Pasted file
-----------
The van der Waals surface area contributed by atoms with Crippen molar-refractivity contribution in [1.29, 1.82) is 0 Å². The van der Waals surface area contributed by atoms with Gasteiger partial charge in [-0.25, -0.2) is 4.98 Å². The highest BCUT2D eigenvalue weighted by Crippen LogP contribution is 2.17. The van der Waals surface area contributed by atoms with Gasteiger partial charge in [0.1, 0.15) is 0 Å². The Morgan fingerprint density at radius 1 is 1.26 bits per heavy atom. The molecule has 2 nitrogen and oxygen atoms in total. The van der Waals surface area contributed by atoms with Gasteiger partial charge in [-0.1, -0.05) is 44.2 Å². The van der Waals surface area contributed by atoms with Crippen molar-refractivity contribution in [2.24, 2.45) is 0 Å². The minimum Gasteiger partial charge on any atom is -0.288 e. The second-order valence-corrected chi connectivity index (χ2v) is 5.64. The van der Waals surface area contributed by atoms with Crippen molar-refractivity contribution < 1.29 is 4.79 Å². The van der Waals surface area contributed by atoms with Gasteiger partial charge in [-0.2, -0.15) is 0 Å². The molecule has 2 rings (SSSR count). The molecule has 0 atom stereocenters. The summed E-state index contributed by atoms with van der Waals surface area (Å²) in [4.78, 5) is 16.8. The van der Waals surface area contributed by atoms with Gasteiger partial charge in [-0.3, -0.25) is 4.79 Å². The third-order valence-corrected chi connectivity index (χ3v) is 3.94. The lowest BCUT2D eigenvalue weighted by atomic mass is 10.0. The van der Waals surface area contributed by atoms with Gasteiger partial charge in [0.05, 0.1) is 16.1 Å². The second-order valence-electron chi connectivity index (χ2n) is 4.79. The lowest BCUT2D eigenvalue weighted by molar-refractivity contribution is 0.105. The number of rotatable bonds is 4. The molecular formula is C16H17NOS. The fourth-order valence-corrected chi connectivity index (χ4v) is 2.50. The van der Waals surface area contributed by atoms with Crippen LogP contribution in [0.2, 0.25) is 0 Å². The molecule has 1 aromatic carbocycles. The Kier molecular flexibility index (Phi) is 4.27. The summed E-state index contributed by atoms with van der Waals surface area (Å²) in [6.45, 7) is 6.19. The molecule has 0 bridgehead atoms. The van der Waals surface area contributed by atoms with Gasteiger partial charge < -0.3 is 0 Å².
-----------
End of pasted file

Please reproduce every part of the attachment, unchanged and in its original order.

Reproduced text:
The van der Waals surface area contributed by atoms with Crippen molar-refractivity contribution in [1.29, 1.82) is 0 Å². The van der Waals surface area contributed by atoms with Gasteiger partial charge in [-0.25, -0.2) is 4.98 Å². The highest BCUT2D eigenvalue weighted by Crippen LogP contribution is 2.17. The van der Waals surface area contributed by atoms with Gasteiger partial charge in [0.1, 0.15) is 0 Å². The Morgan fingerprint density at radius 1 is 1.26 bits per heavy atom. The molecule has 2 nitrogen and oxygen atoms in total. The van der Waals surface area contributed by atoms with Gasteiger partial charge in [-0.1, -0.05) is 44.2 Å². The van der Waals surface area contributed by atoms with Crippen molar-refractivity contribution in [2.24, 2.45) is 0 Å². The minimum Gasteiger partial charge on any atom is -0.288 e. The second-order valence-corrected chi connectivity index (χ2v) is 5.64. The van der Waals surface area contributed by atoms with Crippen molar-refractivity contribution < 1.29 is 4.79 Å². The van der Waals surface area contributed by atoms with Gasteiger partial charge in [-0.2, -0.15) is 0 Å². The molecule has 2 rings (SSSR count). The molecule has 0 atom stereocenters. The summed E-state index contributed by atoms with van der Waals surface area (Å²) in [4.78, 5) is 16.8. The van der Waals surface area contributed by atoms with Gasteiger partial charge in [-0.3, -0.25) is 4.79 Å². The third-order valence-corrected chi connectivity index (χ3v) is 3.94. The lowest BCUT2D eigenvalue weighted by atomic mass is 10.0. The van der Waals surface area contributed by atoms with Gasteiger partial charge in [0.05, 0.1) is 16.1 Å². The second-order valence-electron chi connectivity index (χ2n) is 4.79. The lowest BCUT2D eigenvalue weighted by molar-refractivity contribution is 0.105. The number of rotatable bonds is 4. The molecular formula is C16H17NOS. The fourth-order valence-corrected chi connectivity index (χ4v) is 2.50. The van der Waals surface area contributed by atoms with Crippen LogP contribution in [0.2, 0.25) is 0 Å². The molecule has 1 aromatic carbocycles. The Kier molecular flexibility index (Phi) is 4.27. The summed E-state index contributed by atoms with van der Waals surface area (Å²) in [6.45, 7) is 6.19. The molecule has 0 bridgehead atoms. The van der Waals surface area contributed by atoms with Gasteiger partial charge < -0.3 is 0 Å².